Dr. Sharadadevi Mannur Y1, Dr. Sandhya Bhat K2, Dr. Neelesh Naik3, Dr. Nagaraj ER4
Associate Professor1, Assistant Professor3, Professor4
Sri Siddhartha Medical College, Agalakote, Tumkur-572107, Karnataka, India.
Assistant Professor2, Meenakshi Medical College, Hospital and Research Institute, Enathur, karrapettai post, Kanchipuram-631552, Tamil Nadu, India.
Vol. 2(2) : pp 79-81 (2013)
Abstract: Various clinical samples were inoculated on Sabouraud's dextrose agar (SDA), Blood agar (BA) and Mac Conkey’s agar (MA) and were also inoculated on HiCrome Candida Differential Agar (CHROM agar) to improvise species identification. Isolates were further characterized by performing conventional tests. Antifungal susceptibility test was done for fluconazole and itraconazole in this study. The MIC breakpoints of fluconazole and itraconazole were prepared using CLSI Guidelines for antifungal susceptibility testing. We used a modification of solid agar antifungal susceptibility (SAAS) method used in different laboratories.
Candida albicans was the commonest species isolated, followed by C. dubliniensis, C. tropicalis, C. parapsilosis and C. krusei. All the isolates were susceptible to fluconazole and itraconazole with an MIC range of 16-64 μg/ml and 0.5-1 μg/ml, respectively.
CHROM agar is a very useful medium for the speciation of Candida isolates. Even though our hospital is a tertiary care centre, none of the Candida isolates showed the resistance pattern to fluconazole and itraconazole. Hence clinicians can use azole antifungals to treat the patients with candidiasis in our hospital setting.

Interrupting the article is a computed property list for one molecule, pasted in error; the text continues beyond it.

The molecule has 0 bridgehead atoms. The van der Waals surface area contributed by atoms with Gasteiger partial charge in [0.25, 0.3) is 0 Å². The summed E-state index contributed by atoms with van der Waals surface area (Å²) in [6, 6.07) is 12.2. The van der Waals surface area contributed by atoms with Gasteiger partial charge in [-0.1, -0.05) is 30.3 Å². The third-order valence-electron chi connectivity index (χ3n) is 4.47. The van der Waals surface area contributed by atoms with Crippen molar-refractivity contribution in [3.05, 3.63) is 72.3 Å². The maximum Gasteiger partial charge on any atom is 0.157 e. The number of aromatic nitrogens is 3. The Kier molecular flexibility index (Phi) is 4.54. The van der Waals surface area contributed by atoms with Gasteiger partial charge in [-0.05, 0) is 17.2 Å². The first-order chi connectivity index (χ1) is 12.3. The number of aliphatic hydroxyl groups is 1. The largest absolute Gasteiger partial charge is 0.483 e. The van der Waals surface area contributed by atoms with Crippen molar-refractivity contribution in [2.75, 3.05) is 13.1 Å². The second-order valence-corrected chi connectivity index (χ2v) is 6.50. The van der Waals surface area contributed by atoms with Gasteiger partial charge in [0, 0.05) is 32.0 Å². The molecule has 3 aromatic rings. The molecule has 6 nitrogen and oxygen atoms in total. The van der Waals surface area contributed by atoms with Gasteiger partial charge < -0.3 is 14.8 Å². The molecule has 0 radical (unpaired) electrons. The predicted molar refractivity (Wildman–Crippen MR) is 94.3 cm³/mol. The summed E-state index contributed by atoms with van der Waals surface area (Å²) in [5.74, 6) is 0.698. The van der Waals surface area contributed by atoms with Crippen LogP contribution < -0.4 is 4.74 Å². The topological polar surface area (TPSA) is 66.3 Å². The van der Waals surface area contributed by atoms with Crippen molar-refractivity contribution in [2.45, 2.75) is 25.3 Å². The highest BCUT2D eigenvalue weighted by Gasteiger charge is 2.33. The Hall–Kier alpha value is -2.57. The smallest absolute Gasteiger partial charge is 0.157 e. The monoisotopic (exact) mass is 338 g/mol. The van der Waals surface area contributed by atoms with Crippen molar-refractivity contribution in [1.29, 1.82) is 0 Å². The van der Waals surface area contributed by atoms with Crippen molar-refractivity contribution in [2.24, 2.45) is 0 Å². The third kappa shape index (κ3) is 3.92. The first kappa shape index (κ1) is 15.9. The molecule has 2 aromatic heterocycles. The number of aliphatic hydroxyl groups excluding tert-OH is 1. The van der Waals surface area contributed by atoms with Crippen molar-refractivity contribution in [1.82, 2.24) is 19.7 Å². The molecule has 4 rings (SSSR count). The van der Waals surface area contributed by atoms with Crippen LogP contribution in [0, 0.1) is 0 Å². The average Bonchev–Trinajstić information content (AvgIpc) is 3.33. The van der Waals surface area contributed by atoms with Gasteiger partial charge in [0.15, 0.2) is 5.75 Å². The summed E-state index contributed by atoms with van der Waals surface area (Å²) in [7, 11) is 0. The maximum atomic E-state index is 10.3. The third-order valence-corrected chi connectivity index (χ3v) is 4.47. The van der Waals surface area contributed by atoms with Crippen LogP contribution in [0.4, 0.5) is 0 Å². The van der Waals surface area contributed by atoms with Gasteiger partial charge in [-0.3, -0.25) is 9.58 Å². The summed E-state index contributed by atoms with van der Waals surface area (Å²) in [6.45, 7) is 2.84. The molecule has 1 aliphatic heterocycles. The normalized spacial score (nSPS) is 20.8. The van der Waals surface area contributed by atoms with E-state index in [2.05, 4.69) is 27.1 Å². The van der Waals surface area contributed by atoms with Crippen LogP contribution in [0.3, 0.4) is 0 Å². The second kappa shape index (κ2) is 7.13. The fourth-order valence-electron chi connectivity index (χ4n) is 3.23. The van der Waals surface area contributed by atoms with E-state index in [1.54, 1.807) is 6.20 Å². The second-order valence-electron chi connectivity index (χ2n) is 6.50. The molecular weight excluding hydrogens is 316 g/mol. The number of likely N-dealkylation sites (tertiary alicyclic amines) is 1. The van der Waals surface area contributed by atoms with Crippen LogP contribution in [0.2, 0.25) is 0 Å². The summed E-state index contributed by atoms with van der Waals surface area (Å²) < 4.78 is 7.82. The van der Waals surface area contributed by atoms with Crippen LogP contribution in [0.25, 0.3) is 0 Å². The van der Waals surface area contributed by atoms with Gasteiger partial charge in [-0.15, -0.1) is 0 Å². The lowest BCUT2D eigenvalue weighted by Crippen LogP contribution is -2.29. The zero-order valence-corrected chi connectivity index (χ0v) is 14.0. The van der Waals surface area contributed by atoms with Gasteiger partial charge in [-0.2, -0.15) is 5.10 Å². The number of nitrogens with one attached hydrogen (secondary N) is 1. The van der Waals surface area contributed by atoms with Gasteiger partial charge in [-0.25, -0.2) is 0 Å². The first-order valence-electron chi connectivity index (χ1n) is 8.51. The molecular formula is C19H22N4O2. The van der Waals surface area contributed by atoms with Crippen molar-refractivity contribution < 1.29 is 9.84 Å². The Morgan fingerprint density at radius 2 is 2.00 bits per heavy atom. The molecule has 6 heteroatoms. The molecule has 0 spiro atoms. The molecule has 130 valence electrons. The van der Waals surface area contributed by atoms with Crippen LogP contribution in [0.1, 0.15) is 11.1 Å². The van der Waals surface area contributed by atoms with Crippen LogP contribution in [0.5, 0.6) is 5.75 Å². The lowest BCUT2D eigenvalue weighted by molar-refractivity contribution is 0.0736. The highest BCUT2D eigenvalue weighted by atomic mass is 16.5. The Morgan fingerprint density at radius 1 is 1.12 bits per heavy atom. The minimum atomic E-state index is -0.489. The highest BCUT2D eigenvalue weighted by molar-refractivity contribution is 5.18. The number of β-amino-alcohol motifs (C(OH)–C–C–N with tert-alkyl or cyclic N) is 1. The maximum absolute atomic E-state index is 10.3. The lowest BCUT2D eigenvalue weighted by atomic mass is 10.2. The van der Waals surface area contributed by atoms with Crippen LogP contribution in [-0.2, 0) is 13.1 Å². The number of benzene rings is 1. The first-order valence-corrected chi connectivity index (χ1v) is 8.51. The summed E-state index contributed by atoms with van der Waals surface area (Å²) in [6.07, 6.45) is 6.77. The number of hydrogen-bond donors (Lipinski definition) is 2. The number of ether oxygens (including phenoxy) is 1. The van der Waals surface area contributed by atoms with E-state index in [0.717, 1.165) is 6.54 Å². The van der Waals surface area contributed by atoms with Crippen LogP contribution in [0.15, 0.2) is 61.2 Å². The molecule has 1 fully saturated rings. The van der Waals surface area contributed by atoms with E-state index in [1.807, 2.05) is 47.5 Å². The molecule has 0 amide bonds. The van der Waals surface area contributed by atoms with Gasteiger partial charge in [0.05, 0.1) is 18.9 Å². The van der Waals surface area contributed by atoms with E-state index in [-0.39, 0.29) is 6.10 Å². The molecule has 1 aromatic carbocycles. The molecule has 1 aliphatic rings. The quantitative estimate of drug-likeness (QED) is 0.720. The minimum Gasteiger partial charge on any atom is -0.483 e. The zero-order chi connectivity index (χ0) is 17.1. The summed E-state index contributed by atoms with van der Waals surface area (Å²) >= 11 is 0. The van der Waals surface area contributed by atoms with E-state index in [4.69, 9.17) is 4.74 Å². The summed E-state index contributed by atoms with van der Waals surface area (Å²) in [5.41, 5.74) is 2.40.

Keywords: Candida sp., CHROM agar, Fluconazole, Itraconazole, Antifungal susceptibility, Macrobroth dilution method.

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Case Reports

1. Xanthogranulomatous Pyelonephritis and Segmental Dilatation of Ureter : A Rare Association
Dr. Hemonta K. Dutta1, Dr. P. Duarah2
Associate Professor1, Department of Pediatric Surgery,
Professor2, Department of Pediatrics,
Assam Medical College & Hospital, Dibrugarh - 786002, Assam, India.
Vol. 2(2) : pp 82-84 (2013)
Abstract: Xanthogranulomatous pyelonephritis (XGP) is an atypical form of chronic pyelonephritis characterized by diffuse, focal or segmental suppurative destruction of renal parenchyma. Segmental dilatation of ureter is characterized by a giant, focal segmental dilatation of mid ureter. We report a child who had duplication of the kidney with segmental dilatation of both upper and lower moiety ureters. The lower moiety was non-functioning and showed structure of xanthogranulomatous pyelonephritis on histology. These associations were not reported earlier.
Keywords:
Pyelonephritis, Xanthogranulomatous pyelonephritis, Segmental dilatation of ureter, Segmental giant ureter, Segmental cystic dilatation, Ureter.

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2. T-Condylar Fracture of Distal Humerus in a 3 Year Old Male Child : An Unusual Case Presentation of Mild to Moderate Degree of Trauma